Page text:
Check with your doctor or nurse before having Tomudex if you have ever had:
• Any problems with your blood, kidneys or liver.
• Radiotherapy (treatment with high dose X-rays).
Please tell your doctor or nurse if there is a change in your stomach or bowel (gut) problems
whilst taking Tomudex.
If you are elderly, your doctor or nurse will monitor you more closely for side effects. Elderly
people can be more affected by the side effects of this kind of medicine.
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If you have any other treatment for other problems or illnesses, tell your doctor, nurse or
pharmacist that you are having Tomudex.
If you are not sure if any of the above apply to you, talk to your doctor, nurse or pharmacist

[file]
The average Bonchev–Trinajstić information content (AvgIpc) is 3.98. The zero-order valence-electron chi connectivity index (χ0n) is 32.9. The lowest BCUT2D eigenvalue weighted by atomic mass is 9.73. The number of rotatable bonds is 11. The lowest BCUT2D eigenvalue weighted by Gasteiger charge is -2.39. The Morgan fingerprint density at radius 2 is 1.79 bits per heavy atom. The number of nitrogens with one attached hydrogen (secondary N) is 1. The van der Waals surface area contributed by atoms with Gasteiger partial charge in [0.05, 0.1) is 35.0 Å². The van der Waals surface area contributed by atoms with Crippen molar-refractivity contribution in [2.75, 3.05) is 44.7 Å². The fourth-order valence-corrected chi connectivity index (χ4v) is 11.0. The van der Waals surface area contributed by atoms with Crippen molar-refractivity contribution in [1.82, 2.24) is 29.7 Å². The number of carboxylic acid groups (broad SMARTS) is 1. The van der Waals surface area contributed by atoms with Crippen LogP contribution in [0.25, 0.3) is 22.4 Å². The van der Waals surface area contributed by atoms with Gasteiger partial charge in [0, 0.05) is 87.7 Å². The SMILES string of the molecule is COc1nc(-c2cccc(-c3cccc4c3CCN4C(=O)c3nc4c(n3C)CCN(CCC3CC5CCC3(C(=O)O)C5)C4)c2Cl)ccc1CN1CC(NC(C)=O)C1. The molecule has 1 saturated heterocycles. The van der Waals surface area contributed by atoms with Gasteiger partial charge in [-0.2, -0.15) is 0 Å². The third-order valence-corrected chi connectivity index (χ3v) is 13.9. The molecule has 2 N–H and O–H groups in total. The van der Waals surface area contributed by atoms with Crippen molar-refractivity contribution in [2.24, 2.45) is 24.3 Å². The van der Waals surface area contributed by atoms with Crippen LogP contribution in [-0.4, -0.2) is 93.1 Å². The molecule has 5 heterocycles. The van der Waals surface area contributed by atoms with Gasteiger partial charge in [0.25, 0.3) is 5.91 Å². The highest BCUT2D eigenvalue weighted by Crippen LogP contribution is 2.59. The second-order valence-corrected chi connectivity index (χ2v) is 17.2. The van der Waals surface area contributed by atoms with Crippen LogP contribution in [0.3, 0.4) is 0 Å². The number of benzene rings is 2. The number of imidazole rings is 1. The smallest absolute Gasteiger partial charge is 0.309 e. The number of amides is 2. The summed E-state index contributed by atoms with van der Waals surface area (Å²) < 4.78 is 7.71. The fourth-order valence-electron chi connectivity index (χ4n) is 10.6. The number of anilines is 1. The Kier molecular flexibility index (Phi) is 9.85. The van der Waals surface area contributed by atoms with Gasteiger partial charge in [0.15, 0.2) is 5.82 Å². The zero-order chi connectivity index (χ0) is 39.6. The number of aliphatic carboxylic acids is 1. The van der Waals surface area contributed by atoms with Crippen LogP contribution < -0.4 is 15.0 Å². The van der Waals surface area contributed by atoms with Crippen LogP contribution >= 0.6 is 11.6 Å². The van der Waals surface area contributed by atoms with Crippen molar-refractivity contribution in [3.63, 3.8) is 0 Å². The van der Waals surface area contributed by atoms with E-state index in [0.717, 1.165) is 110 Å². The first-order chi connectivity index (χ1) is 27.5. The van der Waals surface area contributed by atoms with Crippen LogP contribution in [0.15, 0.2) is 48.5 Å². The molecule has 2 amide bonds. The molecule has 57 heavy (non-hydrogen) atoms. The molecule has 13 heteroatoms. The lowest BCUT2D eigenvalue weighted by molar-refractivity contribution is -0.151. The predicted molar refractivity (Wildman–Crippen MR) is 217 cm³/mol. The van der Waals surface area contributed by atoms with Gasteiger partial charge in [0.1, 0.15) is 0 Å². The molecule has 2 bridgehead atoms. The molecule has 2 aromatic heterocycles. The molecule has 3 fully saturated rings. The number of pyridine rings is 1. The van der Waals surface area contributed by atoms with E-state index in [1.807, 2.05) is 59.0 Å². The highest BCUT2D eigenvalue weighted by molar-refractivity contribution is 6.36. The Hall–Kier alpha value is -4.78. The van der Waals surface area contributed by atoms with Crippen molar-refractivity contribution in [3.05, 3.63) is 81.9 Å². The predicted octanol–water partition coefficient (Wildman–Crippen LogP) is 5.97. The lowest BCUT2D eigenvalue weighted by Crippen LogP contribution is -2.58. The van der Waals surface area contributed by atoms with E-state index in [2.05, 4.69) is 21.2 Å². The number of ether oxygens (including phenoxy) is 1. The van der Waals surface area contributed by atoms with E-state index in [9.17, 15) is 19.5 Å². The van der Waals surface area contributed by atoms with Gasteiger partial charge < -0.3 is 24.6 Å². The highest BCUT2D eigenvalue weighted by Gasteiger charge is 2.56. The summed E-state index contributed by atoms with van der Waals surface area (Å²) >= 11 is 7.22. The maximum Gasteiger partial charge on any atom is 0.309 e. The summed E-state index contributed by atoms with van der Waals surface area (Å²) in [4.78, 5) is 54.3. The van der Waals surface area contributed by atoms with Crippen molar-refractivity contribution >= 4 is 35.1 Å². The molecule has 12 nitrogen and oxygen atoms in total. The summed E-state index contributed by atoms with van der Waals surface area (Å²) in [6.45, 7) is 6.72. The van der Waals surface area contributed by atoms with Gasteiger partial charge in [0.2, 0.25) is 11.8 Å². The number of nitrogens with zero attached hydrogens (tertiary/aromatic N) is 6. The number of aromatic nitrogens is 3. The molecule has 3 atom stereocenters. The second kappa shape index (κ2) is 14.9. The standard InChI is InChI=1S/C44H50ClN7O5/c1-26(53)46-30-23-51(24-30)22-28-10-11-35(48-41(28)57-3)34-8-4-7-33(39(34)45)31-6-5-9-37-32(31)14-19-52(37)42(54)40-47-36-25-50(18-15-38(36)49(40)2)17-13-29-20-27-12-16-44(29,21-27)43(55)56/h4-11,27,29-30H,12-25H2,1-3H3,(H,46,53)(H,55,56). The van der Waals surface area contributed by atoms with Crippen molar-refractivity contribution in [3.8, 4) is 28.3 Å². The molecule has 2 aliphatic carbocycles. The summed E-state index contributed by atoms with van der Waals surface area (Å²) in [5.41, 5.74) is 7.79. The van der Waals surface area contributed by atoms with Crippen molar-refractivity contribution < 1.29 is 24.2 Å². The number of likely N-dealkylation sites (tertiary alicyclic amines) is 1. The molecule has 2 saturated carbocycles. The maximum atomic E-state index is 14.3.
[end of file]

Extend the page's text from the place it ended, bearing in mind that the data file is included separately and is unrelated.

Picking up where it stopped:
before having Tomudex.
Taking other medicines
Please tell your doctor, nurse or pharmacist if you are taking, or have recently taken, any
other medicines. This includes medicines that you buy without a prescription and herbal
medicines. This is because Tomudex can affect the way some medicines work and some
medicines can have an effect on Tomudex.
In particular, tell your doctor, nurse or pharmacist if you are taking any of the following:
• Vitamins or vitamin supplements.
• Medicines to thin your blood and stop it clotting (anti-coagulants).
Pregnancy and breast-feeding
• Do not have Tomudex if you are pregnant, think you may be pregnant or might become
pregnant. This is because it may affect your baby.
• You should not try for a baby when either partner is having Tomudex, during the
treatment or for at least 6 months after stopping treatment. This is because it may affect
the baby.
• Do not have Tomudex if you are breast-feeding.
Driving and using machines